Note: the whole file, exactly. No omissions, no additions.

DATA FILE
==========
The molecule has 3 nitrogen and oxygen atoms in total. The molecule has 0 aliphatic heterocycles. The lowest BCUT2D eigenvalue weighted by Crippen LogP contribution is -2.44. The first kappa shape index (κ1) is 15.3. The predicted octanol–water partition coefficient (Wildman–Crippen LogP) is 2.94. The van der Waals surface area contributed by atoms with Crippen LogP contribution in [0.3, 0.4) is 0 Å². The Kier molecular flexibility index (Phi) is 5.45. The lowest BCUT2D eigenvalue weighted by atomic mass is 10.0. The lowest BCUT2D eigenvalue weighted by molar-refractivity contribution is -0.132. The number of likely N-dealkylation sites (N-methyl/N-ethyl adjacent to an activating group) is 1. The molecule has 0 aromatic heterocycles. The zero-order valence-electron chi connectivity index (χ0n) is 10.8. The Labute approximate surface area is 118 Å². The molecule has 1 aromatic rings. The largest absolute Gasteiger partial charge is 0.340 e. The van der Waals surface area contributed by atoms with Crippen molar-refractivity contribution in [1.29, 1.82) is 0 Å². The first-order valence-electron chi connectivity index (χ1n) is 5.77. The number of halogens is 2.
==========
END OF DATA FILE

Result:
The molecule has 3 nitrogen and oxygen atoms in total. The molecule has 0 aliphatic heterocycles. The lowest BCUT2D eigenvalue weighted by Crippen LogP contribution is -2.44. The first kappa shape index (κ1) is 15.3. The predicted octanol–water partition coefficient (Wildman–Crippen LogP) is 2.94. The van der Waals surface area contributed by atoms with Crippen LogP contribution in [0.3, 0.4) is 0 Å². The Kier molecular flexibility index (Phi) is 5.45. The lowest BCUT2D eigenvalue weighted by atomic mass is 10.0. The lowest BCUT2D eigenvalue weighted by molar-refractivity contribution is -0.132. The number of likely N-dealkylation sites (N-methyl/N-ethyl adjacent to an activating group) is 1. The molecule has 0 aromatic heterocycles. The zero-order valence-electron chi connectivity index (χ0n) is 10.8. The Labute approximate surface area is 118 Å². The molecule has 1 aromatic rings. The largest absolute Gasteiger partial charge is 0.340 e. The van der Waals surface area contributed by atoms with Crippen molar-refractivity contribution in [1.29, 1.82) is 0 Å². The first-order valence-electron chi connectivity index (χ1n) is 5.77. The number of halogens is 2.